Existing Google Chrome Browser Bug Can Freeze Your System

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Low-priority bugs and exploits that don't get used much by scammers and malware purveyors get pushed onto the backburner all the time, in favor of more urgent bugs needing fixing. One such vulnerability is a bug in Chrome's HTML5 engine that's been around for about two years now. The bug, in short, uses a piece of malicious HTML5 code that Chrome sees as safe and executes. This code allows the host node, or website in this case, to fill the browser's history with bogus URLs by the thousands in a split second, and keep them coming. This causes the device running Chrome to grind to a screeching halt. That exploit has been found in the wild for the first time.

Many Chrome users swear by the "Prevent this page from creating additional dialogs" button. When you run across a bogus website or malicious popup that won't let you leave or do anything else, it's your only escape route aside from killing your browser session. This bug uses that button as a trigger. The bug was found in a bogus tech support ad, looking much like a run-of-the-mill fake virus popup. The difference is that when the user gets fed up and clicks that magical checkbox, the exploit can then be executed, and the user's system slows to a crawl or even freezes outright, unless the browser session can be killed. While the bug doesn't stick around or cause permanent damage, it can force a user to reboot a less powerful system, like a low-end PC, Chromebook, or Android phone, and can prove to be a scare tactic for less technically-inclined users to call the phone number shown onscreen.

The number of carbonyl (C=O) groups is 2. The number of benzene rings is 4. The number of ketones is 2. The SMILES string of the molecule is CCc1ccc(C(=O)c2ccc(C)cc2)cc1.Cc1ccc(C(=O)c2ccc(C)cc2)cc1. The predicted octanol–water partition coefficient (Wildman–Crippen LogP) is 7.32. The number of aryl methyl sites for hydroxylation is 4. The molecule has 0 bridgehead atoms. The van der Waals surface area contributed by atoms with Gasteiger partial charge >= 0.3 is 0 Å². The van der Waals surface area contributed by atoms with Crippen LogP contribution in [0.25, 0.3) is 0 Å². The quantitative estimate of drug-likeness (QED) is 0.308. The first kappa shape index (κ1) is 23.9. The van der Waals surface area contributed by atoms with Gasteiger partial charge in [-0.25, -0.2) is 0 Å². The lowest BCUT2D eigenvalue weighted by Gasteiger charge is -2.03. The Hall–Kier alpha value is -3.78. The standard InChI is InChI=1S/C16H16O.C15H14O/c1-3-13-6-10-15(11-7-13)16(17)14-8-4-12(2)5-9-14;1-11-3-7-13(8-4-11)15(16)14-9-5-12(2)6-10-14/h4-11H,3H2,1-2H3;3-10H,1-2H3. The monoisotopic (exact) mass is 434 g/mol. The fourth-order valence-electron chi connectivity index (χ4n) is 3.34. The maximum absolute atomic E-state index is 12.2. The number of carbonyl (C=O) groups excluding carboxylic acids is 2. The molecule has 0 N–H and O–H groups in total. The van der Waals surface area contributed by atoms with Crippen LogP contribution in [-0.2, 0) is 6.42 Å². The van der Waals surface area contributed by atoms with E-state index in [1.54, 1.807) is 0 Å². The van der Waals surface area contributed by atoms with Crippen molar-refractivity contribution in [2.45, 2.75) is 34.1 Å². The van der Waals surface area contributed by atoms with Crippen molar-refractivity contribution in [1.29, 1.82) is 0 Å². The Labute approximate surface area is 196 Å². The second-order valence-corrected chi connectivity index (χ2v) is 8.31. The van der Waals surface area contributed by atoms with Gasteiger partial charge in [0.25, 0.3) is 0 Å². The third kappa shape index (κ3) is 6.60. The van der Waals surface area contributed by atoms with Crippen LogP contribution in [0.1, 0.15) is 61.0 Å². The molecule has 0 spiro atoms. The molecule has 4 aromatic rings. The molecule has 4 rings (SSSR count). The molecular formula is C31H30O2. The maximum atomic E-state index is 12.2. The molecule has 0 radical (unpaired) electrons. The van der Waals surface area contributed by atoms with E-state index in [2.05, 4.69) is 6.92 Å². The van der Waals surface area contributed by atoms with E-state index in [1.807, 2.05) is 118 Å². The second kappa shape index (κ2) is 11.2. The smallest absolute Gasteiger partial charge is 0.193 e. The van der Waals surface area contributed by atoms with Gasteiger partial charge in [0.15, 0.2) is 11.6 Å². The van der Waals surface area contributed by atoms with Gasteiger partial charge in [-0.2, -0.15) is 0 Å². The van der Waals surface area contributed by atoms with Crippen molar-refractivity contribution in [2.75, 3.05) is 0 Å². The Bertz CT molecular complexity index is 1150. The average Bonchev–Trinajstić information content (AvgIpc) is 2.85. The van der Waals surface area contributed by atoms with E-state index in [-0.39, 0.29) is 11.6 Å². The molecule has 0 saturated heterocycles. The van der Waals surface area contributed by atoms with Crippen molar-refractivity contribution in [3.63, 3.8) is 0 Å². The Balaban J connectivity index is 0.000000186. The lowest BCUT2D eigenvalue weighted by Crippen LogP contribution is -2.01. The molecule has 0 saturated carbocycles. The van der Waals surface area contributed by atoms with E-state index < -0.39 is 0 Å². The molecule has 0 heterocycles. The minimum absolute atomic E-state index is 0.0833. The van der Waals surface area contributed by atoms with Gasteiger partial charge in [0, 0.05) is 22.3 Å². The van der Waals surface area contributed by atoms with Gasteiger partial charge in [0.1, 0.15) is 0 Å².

The bug has already been given a full teardown by MalwareBytes, which is a double edged sword. On one hand, Google knows about it, and now that they know it's in the wild, they have the info they need to patch it. On the other hand, now that scammers have seen a use for it and its details are available, you can bet more of them are going to be adopting it leading up to whenever Google patches it. Before, they pushed it aside as a low-level denial of service exploit, not worth the resources to patch. Its latest incarnation, as mentioned above, can completely disable weaker systems. Since a huge chunk of web traffic these days comes from mobile devices, this means that the pressure is on for Google to fix this bug.

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